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A last attempt

Barbara Wesel Kommentarbild App *PROVISORISCH*
Barbara Wesel
February 19, 2016

Angela Merkel didn't show it, but she was furious with Austria, which left her alone on the refugee issue. The only hope for her concept now lies in Turkey's hands. And that could go terribly wrong, writes Barbara Wesel.

Türkei Ankara Treffen zur Flüchtlingskrise Merkel
Image: Reuters/U. Bektas

Angela Merkel only has one chance left to save her idea for a European solution to the refugee crisis.

To see it through, she needs Turkey. Only if Ankara promises in March to fulfill the conditions of the EU and keep the refugees on Turkish soil will the flow slow and hope for unity be maintained.

That's a dangerous strategy. A lot can happen between this weekend and the mini-summit with Turkey expected to take place in approximately two weeks. Two weeks has become a long time in Turkey's current political situation. President Erdogan may soon have other priorities than implementing a deal with the EU to defuse the refugee crisis.

If Merkel fails, so does Europe

Those who declare the chancellor's refugee policy a failure should answer the following: What else should she have done? Should she have closed the door immediately and left Europe to fend for itself?

None of the newly anointed experts who proclaim to have always known that her policy would go south had predicted last fall that the EU would fail so spectacularly at getting its act together. It shows a lack of solidarity and humanity, for the war in Syria is becoming increasingly gruesome. All this talk about a resolution appears to be illusionary.

And the images of Turkey now throwing up walls of cement between itself and the desperate people standing on the Syrian side of the border are truly shocking. Is that really what was meant by slowing or even stopping the influx of refugees?

Porträt - Barbara Wesel
DW's Barbara WeselImage: DW/B. Riegert

Angela Merkel is trying to save what little there is left to save: the last smidgeon of solidarity in Europe. But the government in Vienna has now shown her what national interest is. A perky Chancellor Werner Faymann marched around the summit defending his upper limit on asylum applicants. To him, it's closing time for his country this year. Any new arrivals will simply be waved on through to Germany. It's a stab in the back to Angela Merkel who, until now, had seen him as an ally.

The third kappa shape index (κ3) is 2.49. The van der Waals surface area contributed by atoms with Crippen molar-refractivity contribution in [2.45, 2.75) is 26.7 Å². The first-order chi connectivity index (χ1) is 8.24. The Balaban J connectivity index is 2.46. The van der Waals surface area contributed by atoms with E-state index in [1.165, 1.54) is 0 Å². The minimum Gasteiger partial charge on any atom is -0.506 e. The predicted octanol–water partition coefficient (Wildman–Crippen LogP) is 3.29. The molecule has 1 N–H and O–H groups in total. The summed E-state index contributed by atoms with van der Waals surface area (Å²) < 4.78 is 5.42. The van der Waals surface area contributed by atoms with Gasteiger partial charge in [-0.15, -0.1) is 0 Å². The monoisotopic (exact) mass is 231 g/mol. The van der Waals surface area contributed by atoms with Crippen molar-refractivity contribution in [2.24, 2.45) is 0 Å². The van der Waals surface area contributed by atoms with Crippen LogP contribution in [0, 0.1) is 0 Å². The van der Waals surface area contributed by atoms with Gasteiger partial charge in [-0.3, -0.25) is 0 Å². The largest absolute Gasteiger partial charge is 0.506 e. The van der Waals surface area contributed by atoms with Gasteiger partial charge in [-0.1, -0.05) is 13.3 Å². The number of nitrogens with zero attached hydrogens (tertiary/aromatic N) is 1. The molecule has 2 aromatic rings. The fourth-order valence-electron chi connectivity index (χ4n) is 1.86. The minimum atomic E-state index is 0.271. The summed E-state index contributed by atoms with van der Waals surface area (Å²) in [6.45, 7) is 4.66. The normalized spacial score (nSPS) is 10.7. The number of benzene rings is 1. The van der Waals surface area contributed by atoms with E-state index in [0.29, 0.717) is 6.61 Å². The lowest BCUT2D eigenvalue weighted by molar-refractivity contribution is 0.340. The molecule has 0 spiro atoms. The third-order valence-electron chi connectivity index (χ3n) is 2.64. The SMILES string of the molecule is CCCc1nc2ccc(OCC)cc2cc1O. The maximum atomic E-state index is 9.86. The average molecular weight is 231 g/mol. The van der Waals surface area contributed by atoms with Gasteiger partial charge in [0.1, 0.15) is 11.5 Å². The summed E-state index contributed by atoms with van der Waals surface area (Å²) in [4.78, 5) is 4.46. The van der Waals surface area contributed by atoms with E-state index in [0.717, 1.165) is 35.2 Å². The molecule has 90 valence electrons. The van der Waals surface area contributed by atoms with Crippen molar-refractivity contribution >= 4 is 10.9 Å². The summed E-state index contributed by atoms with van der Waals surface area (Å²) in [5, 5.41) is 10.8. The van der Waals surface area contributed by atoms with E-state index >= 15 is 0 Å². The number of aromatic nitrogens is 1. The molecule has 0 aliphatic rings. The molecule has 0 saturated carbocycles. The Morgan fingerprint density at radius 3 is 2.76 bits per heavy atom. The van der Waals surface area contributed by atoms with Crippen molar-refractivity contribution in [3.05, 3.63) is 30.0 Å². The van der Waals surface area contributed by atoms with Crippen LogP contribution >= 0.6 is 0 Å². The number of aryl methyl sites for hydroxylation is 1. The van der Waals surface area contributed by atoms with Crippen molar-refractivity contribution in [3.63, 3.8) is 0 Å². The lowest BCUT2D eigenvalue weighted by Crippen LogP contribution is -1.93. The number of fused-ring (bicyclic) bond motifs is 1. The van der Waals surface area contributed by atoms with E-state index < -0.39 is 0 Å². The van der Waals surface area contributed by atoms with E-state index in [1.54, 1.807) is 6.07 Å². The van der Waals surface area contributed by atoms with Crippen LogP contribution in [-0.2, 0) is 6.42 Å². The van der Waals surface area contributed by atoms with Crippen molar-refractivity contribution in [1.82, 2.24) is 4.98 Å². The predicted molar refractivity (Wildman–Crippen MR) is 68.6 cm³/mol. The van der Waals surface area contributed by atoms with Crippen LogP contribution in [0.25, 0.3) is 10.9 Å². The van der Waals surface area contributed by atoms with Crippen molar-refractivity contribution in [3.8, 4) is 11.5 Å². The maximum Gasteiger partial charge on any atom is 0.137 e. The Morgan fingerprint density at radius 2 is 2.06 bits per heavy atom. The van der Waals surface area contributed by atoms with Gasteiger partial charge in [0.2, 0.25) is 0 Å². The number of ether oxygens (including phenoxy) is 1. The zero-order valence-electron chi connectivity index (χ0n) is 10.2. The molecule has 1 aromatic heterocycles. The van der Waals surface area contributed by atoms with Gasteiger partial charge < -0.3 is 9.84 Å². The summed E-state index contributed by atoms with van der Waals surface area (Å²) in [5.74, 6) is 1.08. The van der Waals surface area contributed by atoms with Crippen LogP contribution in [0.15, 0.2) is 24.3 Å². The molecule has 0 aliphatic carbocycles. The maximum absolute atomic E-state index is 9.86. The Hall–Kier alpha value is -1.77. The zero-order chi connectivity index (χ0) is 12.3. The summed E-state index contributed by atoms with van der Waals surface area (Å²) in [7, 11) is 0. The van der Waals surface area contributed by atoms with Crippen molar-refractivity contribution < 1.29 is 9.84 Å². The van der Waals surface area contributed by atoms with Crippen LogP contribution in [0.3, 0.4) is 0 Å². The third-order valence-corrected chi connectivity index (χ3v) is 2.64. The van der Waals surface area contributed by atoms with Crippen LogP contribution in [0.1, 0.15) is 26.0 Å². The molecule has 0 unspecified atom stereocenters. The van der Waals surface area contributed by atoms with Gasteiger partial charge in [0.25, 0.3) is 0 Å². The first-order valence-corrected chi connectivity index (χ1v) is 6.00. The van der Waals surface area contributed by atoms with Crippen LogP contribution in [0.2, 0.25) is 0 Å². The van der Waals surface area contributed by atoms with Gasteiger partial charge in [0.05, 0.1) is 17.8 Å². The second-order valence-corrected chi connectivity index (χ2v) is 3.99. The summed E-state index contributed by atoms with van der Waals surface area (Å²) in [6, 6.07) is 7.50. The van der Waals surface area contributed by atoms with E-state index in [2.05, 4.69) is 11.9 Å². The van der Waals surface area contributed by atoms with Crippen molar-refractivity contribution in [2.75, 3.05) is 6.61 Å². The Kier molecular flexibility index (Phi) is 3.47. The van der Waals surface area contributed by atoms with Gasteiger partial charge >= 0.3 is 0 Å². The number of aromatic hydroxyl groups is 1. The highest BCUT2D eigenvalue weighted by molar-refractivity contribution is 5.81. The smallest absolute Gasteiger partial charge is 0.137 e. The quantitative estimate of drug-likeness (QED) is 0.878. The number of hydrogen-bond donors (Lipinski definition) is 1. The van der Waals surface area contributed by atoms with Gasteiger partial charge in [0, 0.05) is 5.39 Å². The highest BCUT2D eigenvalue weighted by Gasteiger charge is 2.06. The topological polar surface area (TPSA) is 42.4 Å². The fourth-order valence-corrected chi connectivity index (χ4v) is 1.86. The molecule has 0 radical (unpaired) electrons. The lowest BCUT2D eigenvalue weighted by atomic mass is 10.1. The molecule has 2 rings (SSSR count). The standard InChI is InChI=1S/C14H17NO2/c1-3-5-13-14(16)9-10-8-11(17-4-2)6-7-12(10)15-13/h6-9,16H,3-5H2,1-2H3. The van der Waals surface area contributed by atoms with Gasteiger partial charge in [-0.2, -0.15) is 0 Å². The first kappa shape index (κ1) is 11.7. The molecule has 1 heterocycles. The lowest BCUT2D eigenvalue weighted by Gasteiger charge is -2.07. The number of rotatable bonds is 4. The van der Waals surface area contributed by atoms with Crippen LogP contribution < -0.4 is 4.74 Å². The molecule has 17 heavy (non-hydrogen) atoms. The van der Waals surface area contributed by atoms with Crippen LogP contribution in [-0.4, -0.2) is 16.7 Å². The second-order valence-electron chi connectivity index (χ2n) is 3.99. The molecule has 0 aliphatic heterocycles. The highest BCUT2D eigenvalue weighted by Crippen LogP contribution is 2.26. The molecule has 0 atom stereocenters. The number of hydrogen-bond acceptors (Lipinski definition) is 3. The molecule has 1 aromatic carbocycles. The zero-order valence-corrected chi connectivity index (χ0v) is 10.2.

The same goes for the plans by Eastern European states to close the border between Macedonia and Greece. Vienna finds this perfectly reasonable. And the Visegrad states are sticking to their own selfish policies in any case. It was only when Italy threatened Hungary's Viktor Orban with fewer funds out of the EU coffers that Orban got excited and protested what he called "blackmail."

There is no Plan C

This whole thing is a debacle, awkward and deserving of criticism. But it's not about political games. The fact that everyone in Europe only wants something for themselves prevents those who are truly in need from receiving proper help.

Even Greece is a part of this, as Athens delayed the construction of registration centers and transit camps for so long that it was nearly too late. Now Alexis Tsipras wants agreement from other EU nations that the borders at least stay open until the next mini-summit with Turkey. Suddenly, he's afraid of the consequences of what will happen if his neighbors only pursue their own interests.

And because he doesn't seem capable of learning, he is using the chance to get his way by linking his demands with his signature to the deal with Britain. That is the last thing Europe needs.

With all of this going on, the chancellor has but one chance: she has to stay the course that she has steered from the beginning. There is no Plan C after Plan B. The chance of failure is high. But when it comes to Europe and the refugee crisis, it seems we have come to the one case in which it is safe to say that there are no alternatives.

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